kitchen hood installation

we just bought a house..it is an old house but has been renovated substantially by the previous owners..there is no kitchen hood and whenever we cook all the steam goes to the installed wooden panels around the cooking range..can you please advise which is a good and reasonable kitchen hood and also how much would it cost to install. thanks
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V wrote:

There are two kinds of hoods. Well really many kinds, but I will only consider two.
Some hoods are vented and some are not. Some can be put in either way.
Vented is best. It removes most of the moisture and odor out of your home. In the summer it also removes a lot of the heat.
Non-vented is a lot easer to put in (no vent to put in). It will move the moisture and heat away from the cooking area, but not out of the house. Most come with some sort of charcoal filter to help control odors and they work OK for about a week.
For myself, I first chose a vented unit, then I looked for one with a quiet fan and a good volume of air movement. Next I looked at how well they would look in my kitchen.
--
Joseph Meehan

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You might consider installing a microwave or combination Convection/Microwave oven above the stove. They have built in exhaust fans.
Is it a ranch house? Just wondering if you can run a vent through the attic to the roof.
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NuTone and Broan make some decent hoods. So does Viking
As for the installation cost, is can be $50 or $500 or more. You don't give any information so no one can give an estimate. Is there a source of electric nearby? Does a wire have to be run? From where? Is it on an outside wall where it is a short distance to vent or does it have to go above or through cabinets? Through siding or brick to the outside?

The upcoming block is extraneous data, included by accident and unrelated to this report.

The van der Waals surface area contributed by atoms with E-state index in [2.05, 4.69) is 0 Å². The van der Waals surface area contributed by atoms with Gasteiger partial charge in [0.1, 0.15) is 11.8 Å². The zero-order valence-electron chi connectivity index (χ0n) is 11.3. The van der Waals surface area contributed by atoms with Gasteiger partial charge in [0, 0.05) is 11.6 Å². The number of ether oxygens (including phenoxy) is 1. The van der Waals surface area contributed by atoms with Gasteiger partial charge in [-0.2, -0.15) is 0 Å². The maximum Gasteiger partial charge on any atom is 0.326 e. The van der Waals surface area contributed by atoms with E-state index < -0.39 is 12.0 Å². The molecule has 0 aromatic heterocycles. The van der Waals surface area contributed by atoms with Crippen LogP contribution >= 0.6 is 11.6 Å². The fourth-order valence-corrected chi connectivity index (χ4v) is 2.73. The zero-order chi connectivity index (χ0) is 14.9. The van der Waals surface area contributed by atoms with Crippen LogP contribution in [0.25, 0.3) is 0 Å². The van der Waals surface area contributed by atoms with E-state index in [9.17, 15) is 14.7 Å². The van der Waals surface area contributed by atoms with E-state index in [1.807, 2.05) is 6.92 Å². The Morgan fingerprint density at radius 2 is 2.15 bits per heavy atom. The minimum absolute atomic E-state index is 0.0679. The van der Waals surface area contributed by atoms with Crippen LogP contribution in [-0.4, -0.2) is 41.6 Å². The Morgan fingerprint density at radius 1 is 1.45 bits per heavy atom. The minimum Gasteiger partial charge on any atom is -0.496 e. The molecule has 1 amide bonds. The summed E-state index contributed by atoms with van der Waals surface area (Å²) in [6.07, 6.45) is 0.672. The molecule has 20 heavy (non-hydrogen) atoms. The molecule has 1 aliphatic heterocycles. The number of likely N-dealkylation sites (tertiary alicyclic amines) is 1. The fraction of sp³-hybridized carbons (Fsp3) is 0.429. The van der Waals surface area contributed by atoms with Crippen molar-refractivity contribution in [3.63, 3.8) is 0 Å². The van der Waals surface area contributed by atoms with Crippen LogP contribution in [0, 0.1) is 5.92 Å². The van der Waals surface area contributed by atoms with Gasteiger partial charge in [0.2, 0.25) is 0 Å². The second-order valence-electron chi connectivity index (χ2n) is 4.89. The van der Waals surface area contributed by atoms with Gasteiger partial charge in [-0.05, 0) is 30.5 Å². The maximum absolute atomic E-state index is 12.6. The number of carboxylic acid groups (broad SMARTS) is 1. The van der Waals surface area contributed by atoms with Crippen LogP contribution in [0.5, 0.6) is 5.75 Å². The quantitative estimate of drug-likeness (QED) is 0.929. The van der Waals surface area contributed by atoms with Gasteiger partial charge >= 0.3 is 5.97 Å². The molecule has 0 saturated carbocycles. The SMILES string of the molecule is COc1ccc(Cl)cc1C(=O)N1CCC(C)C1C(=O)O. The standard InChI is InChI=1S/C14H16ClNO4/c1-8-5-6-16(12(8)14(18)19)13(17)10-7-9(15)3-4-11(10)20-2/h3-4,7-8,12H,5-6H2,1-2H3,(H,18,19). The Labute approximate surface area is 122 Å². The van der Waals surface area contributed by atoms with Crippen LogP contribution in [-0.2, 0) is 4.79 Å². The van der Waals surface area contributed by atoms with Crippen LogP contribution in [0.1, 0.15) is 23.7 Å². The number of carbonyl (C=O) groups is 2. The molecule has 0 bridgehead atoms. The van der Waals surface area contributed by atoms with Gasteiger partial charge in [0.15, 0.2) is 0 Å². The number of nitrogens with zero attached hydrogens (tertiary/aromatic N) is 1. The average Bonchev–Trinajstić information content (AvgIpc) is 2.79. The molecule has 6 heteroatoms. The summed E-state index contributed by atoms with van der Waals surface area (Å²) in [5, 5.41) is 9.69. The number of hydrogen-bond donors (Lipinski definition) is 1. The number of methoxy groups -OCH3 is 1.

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It depends!
Our house underwent some major renovations by the previous owners. The end result was that the kitchen was centrally located, with no outside wall to vent the range hood. They did install a dryer vent down the wall, through the basement to an outside wall. The problem was that the vent was too small, too long and had too many elbows. The back pressure on the range hood (never installed) would have been so high, as to make it useless. We considered several options, from going up to the roof (not possible), going between the joists (not possible, wrong orientation) and a few others. The final solution was to go through the next room and enclose the 3x10 ducts on two full walls to make it look symmetrical.
The end result was very good, but we probably spent over $1,000 between the Range Hood, ducts, strapping, drywall, mud and miscellaneous drywall tools. I can't imagine what a contractor would charge, but then he would have been a hell of a lot faster with the mud then I was.
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